Gov’t repudiation of Confederacy needed

Following the S.C. shooting, various Confederate symbols across the nation are rejected.

Jasper Johnson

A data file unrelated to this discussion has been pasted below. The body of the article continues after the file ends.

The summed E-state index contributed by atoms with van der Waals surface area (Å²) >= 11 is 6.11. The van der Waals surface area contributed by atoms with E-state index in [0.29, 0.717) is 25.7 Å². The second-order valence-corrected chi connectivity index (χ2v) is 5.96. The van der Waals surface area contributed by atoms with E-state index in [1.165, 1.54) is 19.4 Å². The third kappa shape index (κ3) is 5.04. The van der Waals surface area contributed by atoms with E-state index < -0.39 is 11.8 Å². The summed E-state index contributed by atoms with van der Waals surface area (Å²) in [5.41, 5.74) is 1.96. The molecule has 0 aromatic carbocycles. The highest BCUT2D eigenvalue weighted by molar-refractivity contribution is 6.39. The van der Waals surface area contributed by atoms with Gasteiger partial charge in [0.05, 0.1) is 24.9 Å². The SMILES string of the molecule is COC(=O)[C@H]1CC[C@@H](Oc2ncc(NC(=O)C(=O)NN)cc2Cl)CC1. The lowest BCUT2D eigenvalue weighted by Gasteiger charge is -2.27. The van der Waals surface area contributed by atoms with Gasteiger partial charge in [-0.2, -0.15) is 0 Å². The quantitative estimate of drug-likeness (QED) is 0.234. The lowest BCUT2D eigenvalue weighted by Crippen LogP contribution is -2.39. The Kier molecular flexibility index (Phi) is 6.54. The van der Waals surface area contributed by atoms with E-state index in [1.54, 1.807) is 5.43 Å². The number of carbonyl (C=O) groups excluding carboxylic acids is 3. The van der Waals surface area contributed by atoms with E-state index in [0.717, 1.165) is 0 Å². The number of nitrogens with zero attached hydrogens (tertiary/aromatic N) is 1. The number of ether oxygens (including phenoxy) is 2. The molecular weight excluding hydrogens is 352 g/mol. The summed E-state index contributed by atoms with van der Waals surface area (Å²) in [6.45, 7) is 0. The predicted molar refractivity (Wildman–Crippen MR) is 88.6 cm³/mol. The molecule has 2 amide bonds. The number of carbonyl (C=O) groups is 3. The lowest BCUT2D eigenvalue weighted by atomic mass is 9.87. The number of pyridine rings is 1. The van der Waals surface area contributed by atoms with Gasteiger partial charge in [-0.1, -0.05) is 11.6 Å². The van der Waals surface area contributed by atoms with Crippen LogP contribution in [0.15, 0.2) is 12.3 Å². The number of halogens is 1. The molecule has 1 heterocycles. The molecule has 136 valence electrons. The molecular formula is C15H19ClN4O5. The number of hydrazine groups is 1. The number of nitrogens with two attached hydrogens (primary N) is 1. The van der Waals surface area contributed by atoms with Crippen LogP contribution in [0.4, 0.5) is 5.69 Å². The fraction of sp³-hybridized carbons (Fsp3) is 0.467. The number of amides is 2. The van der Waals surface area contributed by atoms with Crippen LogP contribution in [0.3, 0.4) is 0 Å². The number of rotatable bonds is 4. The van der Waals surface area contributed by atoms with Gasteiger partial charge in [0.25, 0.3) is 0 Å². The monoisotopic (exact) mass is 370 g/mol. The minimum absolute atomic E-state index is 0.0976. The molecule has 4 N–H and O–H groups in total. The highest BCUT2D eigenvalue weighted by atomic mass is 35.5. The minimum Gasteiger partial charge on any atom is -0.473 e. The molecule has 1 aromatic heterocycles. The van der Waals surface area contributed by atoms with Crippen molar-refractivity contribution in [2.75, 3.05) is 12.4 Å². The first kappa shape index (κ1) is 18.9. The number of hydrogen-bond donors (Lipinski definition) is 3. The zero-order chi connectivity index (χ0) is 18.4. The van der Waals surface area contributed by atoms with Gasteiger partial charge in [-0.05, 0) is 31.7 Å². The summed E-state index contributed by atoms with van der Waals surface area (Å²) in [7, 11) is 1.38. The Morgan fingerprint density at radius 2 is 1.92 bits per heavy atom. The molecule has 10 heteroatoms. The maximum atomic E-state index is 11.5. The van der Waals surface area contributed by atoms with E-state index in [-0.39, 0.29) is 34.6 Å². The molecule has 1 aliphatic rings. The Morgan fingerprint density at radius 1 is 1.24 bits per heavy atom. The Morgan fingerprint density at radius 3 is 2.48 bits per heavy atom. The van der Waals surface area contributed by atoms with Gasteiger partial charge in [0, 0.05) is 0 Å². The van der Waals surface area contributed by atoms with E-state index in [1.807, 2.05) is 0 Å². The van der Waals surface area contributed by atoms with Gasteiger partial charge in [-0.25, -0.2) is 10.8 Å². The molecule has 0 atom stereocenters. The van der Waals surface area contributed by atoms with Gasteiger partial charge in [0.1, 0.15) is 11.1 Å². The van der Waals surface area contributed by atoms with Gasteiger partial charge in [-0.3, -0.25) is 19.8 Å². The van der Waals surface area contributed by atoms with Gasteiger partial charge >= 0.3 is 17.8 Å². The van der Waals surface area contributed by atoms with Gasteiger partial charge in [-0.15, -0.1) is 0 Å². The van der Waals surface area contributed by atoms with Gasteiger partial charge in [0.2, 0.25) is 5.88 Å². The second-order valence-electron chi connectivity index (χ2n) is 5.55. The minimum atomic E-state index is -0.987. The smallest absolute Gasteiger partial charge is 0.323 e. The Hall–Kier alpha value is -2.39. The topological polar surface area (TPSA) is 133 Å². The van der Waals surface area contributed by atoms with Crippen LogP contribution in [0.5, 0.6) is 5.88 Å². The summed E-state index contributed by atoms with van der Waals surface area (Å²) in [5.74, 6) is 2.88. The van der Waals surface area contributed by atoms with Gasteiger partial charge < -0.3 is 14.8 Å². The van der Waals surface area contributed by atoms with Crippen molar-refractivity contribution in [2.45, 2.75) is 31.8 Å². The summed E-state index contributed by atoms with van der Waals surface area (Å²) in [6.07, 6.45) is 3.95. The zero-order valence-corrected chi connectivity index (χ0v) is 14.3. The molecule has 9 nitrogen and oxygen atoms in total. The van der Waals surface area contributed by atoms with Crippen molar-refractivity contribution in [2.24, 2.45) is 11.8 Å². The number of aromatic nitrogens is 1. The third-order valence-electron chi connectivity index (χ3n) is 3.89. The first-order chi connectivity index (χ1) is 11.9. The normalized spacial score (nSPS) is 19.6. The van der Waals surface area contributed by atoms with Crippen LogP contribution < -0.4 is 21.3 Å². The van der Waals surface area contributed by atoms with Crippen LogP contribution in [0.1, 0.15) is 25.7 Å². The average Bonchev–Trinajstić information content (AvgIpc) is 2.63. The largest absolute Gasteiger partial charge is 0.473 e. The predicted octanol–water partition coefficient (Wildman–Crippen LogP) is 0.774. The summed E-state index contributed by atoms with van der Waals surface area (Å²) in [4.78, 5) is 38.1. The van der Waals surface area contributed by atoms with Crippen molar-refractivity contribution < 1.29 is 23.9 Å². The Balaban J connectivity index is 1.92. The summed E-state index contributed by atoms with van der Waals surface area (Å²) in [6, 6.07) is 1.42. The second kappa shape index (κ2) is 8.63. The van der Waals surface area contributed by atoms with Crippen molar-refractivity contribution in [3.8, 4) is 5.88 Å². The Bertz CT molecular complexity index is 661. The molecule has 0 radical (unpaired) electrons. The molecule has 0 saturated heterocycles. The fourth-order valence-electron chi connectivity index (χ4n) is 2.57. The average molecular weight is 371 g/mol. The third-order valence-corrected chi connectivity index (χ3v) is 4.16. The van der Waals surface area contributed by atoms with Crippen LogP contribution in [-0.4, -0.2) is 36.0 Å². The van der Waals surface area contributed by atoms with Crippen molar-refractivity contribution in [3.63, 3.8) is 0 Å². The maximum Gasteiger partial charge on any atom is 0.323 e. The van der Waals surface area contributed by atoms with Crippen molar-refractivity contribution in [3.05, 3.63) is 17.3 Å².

Discussions of race are once again at the forefront of American discourse, and the focus has been on the implications of Confederate symbols. The outcome seems to be the general rejection of Confederate symbols, ranging from flags to names. I view this as necessary. As a result of the shooting in Charleston and criticism that followed, South Carolina has removed the Confederate flag from its statehouse. The shooterâÄôs racism had led people to question whether the state government should fly a flag with racist ties. Far from being exclusive to the Deep South, however, governmental Confederate mementos even extend to Minneapolis. The name âÄúLake CalhounâÄù is likely a tribute to John Calhoun, one of the more outspoken supporters of slavery and an inspiration for secessionists of the Confederacy. Though he died before the Civil War, his opinions and works were used as justification for Confederate policies. Critics rightfully deride the lakeâÄôs name, and they have demanded a renaming. Bicyclists rallied against the name, and an online petition for a name change has more than 4,300 signatures. Such demands are not founded on claims of âÄúthat offends me,âÄù but rather on the role that a government should play when dealing with past repressive regimes. Rejection of Confederate associations is not a matter of censorship for fear of offense and political correctness. It is the rejection of ties to a treasonous enemy force that ripped this country apart, sought out foreign support in their violence and fought on abhorrent principals. To be clear, while I personally feel that the ideology and history tied to the Confederacy are horrendous, we should not infringe on peopleâÄôs individual freedoms. Freedom of speech or expression, thankfully, protects even offensive and controversial opinions. An individual can fly whatever hateful flag he or she wishes. However, if our government retains embarrassing ties to a rebel state that fought violently against it âÄî on the universally reprehensible grounds of pro-slavery, no less âÄî thatâÄôs a different matter entirely. Finally, the flagâÄôs connotations of violence and war are underscored by the fact that the most commonly known âÄúConfederate flagâÄù was never used as a national flag but as a battle flag of North Virginia. Indeed, the ConfederacyâÄôs acts led to an unimaginable amount of death and suffering. ItâÄôs absurd that support of the Confederacy or the Confederate flag is remotely acceptable in politics. How modern-day state governments like Minnesota can, in any way, align themselves with Confederate ideas is beyond me. The government of Minnesota needs to take a role in renaming Lake Calhoun, and other states need to similarly cast away their Confederate associations. Repudiation of Confederate symbols is necessary. We should pay no respect to the Confederacy or those involved with it. The U.S. government cannot honor those who used violent rebellion to continue human rights abuses and who attempted to destroy this country.